Each simulation starts its run with 40 firm agents: 20 final and 20 subcontractors firms and lasts for 180 cycles. At the beginning of the simulation there are not any production chains, they will appear from the interactions between final and subcontracting firms. In our simulation we consider the variation of only one element of the collective memory, that are values.

We assumed that at the beginning of each simulation run, final and subcontracting firms are characterized by the same level of competencies and of economic resources, but they show different values of risk propensity (risk) and opportunism degree (opp). Opp and Risk variables are binomial (see paragraph 4.10) assuming either 0 or 1, where zero values indicates low (L) and one high (H). Thus, each agent assumes values in one of the four quadrants of the following matrix (Table 2):

Table 2: Agents' values


We define the different starting populations changing the agents' distribution in the four quadrants of the above matrix. The higher is the presence of the agents in one of the four quadrants, the higher will be the degree of cohesion of the collective memory of the population. That is, when agents take the same values of state variables it means that they share the same objectives, values, norms, etc. and they will behave in a similar way.

According to these issue, we name the starting distributions of the populations as closed, when at least the 70% of the starting population takes values in one of the four quadrants of the matrix above; in these cases the diversity of the population is low. While, we say that a starting population is intermediate when there is a slight prevalence of one type of agent - the diversity of the population being higher.

In this way, we built up two intermediate and four closed starting distributions, which are summarized in Table 3.

Each population has been tested within two environments, which differ for the type of market evolution. The two environments are: The different market evolutions are translated in terms of temporal distance (number of cycles) that elapses between two changes of market conditions. In the stable case this distance is constant during simulation (20 cycle), while in turbulent case it is variable.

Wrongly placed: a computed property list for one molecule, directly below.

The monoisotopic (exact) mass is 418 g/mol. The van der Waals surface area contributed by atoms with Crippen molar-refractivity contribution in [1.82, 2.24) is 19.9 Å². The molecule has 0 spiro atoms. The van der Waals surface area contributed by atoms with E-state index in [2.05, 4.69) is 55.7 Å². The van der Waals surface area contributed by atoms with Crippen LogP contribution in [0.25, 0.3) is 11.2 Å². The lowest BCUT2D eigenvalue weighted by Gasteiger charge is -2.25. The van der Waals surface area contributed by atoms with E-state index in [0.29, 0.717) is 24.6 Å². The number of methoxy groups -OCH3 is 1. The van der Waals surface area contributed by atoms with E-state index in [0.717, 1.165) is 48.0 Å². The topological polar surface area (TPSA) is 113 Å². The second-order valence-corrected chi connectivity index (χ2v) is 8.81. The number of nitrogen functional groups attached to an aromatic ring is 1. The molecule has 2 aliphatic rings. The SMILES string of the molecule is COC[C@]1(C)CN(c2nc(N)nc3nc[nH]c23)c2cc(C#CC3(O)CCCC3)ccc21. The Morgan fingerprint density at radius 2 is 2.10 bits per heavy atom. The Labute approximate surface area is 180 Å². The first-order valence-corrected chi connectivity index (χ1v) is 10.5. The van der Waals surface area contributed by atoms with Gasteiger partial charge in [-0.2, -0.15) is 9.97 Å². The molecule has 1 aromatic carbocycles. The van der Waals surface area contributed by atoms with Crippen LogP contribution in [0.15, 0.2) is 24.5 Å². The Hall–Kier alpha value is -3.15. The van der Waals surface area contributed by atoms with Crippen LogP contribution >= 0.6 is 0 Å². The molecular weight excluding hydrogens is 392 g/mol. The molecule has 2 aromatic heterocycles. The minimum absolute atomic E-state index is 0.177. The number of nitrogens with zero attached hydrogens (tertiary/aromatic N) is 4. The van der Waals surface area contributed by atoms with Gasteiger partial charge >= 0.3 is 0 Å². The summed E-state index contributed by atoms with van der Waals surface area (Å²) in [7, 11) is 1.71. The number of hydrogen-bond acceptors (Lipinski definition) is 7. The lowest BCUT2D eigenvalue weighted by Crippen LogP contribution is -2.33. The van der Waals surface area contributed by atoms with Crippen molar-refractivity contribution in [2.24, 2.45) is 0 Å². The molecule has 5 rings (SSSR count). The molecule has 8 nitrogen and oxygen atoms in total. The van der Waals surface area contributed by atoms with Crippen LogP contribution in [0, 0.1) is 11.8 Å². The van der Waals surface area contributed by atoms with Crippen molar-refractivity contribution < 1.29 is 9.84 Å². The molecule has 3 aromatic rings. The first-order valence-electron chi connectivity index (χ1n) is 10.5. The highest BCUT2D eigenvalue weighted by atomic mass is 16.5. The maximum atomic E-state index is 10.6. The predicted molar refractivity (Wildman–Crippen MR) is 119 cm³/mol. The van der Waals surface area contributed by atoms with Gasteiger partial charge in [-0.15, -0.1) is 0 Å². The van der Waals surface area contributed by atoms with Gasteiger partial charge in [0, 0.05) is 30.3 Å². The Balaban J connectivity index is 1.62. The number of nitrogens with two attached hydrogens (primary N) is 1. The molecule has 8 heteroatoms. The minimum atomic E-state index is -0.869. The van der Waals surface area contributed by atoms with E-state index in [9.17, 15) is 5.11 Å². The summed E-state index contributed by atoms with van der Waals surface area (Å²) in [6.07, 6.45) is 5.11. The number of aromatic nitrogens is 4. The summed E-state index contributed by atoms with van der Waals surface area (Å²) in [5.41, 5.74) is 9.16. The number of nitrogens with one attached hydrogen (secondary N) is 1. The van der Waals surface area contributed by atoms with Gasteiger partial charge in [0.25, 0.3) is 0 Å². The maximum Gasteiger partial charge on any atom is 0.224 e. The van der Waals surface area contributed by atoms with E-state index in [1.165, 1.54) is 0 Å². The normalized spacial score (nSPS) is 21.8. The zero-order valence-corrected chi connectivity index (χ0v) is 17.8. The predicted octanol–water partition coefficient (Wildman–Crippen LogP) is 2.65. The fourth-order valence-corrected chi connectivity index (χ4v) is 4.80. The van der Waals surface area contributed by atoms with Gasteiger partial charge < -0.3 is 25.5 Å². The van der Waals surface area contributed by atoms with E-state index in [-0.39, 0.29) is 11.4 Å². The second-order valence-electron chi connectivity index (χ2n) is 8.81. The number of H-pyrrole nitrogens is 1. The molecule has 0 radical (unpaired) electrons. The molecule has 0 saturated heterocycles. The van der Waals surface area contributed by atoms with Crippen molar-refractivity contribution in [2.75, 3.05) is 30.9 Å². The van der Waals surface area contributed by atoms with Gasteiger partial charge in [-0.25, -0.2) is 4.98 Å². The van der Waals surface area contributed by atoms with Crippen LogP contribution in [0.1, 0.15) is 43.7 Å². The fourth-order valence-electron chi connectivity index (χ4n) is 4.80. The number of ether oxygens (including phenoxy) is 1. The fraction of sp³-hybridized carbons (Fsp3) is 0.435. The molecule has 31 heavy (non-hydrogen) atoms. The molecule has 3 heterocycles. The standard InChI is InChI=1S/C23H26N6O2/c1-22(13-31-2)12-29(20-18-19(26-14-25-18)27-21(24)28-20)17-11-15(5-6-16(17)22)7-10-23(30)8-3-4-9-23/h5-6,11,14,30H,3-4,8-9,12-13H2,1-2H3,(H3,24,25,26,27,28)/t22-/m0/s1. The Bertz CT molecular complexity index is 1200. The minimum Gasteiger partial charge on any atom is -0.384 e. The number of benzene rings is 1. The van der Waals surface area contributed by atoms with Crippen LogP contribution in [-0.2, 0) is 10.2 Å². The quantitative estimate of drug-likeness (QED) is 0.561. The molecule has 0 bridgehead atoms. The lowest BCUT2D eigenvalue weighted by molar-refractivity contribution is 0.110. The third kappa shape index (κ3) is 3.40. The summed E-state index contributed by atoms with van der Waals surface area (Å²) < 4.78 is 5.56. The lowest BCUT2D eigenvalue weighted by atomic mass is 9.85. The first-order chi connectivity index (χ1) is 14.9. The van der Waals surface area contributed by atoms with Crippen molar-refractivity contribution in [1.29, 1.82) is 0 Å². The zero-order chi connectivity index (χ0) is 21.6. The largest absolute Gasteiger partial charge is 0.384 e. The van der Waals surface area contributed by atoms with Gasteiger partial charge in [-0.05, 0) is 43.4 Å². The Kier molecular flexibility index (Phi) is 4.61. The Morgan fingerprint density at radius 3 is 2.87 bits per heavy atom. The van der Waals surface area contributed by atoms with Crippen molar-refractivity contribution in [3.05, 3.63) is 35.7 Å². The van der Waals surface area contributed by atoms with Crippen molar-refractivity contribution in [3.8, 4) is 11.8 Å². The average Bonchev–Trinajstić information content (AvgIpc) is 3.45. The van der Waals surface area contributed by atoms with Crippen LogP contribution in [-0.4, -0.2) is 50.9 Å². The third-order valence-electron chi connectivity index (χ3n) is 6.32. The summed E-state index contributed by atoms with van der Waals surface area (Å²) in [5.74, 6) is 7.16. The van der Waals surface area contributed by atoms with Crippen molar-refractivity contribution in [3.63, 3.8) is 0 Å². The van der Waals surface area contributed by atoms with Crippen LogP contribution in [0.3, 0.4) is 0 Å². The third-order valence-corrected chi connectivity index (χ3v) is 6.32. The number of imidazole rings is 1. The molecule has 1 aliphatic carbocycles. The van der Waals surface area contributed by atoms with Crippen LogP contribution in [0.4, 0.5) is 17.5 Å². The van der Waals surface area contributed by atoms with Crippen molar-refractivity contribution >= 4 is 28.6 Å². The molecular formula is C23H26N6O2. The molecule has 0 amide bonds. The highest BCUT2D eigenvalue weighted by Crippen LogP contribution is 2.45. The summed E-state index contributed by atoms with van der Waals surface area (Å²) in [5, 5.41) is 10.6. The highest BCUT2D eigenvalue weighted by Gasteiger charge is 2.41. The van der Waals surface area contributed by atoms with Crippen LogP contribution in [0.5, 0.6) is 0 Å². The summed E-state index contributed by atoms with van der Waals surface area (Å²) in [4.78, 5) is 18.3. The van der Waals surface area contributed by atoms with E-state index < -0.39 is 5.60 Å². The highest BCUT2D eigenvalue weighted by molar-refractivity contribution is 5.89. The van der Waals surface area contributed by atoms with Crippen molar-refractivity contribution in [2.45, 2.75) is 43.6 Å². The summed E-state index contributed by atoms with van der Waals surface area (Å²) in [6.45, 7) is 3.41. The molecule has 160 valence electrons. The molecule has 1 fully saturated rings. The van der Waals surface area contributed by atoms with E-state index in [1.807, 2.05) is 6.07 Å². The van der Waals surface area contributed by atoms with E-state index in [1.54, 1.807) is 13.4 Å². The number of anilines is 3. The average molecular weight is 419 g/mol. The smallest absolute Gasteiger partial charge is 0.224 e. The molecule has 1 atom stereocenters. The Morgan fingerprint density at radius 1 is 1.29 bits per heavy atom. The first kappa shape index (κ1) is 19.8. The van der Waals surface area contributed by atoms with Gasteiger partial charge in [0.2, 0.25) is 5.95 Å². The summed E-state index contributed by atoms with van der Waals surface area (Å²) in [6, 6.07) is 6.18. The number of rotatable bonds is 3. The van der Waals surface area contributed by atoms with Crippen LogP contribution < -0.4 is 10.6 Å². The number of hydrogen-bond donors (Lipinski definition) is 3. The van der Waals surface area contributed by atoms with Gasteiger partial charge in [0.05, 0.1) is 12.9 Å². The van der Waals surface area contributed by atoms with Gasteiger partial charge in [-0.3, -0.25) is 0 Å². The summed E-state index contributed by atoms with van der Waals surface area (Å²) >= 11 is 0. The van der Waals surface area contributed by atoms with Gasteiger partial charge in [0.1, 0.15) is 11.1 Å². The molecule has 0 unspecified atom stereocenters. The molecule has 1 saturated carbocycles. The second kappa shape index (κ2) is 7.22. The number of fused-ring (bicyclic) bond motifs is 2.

In this way we built up 12 experimental set (6 distributions × 2 environments). With these experimental sets we analyzed if the distributions perform in the same way in both environments or not, and if there is any best performer distribution.

Table 3
Table 3. Starting Populations. The percentages indicate the portion of agents that take value in that quadrant

* Results: analysis and discussion

We performed 50 runs per experimental set (multiple-simulation), in order to reduce the influence of agents starting position on the results. Each run was composed of 180 cycles. To measure the performances of the virtual industrial district and to compare the outcomes we introduced two variables:

To make our analysis and comparisons we used the final value of these variables, which is the value computed at the 180th cycle.

For each multiple-simulations we obtained 50 pairs of values for P and N. At first, the 50 pairs were ordered according to increasing P. Secondly, we drew the 50 pairs on orthogonal axis (see results in Figure 4). Then for each of the experimental sets we performed the analysis of relative frequencies (Table 6), we computed the average for the two variable P and N (Table 4). Finally, we compared the results.

Table 4: Average values for N and P on the 50 runs

EnvironmentStable CaseTurbulent Case
Experimental SetNPNP
I - Intermediate 11.9679.257.4031.03
II - Intermediate11.6679.788.2040.42
III - Closed 11.3466.866.4219.10
IV- Closed10.9488.576.9833.63

According to Table 3, the first and the third experimental sets are characterized by high opportunism and low risk. We name these last two set as "Low cooperative Districts (LCD)". On the contrary, we called the second and the fourth sets, which are characterized by high levels of risk and low opportunity, "High Cooperative Districts (HCD)". Through the analysis of Table 5, we compared the behaviors of these two types of districts.

Table 5
Table 5. Comparison between HCD and LCD results

Analyzing the table above, we can provide some considerations:

The simulations within various experimental sets have been used to verify the hypotheses of this research work. The results' analysis have explained some indications on firms' networks evolution.

The first hypothesis of this work (Collective memory has a moderating effect between ID performances and environmental changes) is confirmed by the simulation experiments carried out. Considering the two competitive scenarios introduced (stable or turbulent) we proved that ID's performances depend on the contents of the collective memory, translated in different sample populations. Of course, one has to keep into account that this result has been obtained by considering only a limited number (2) and certain kind of values.

In addition, the second and third hypothesis have been partially confirmed by the simulation experiments. Comparing the results of intermediate and closed populations, we verify that the intermediate populations have, in general, higher performances than closed ones (the N and P values), but, in stable cases, this difference is not substantial. In particular, in stable cases the diversity for High Cooperative Districts does not imply an increasing of performances, but, on the contrary, it produces worse economic performances (P values).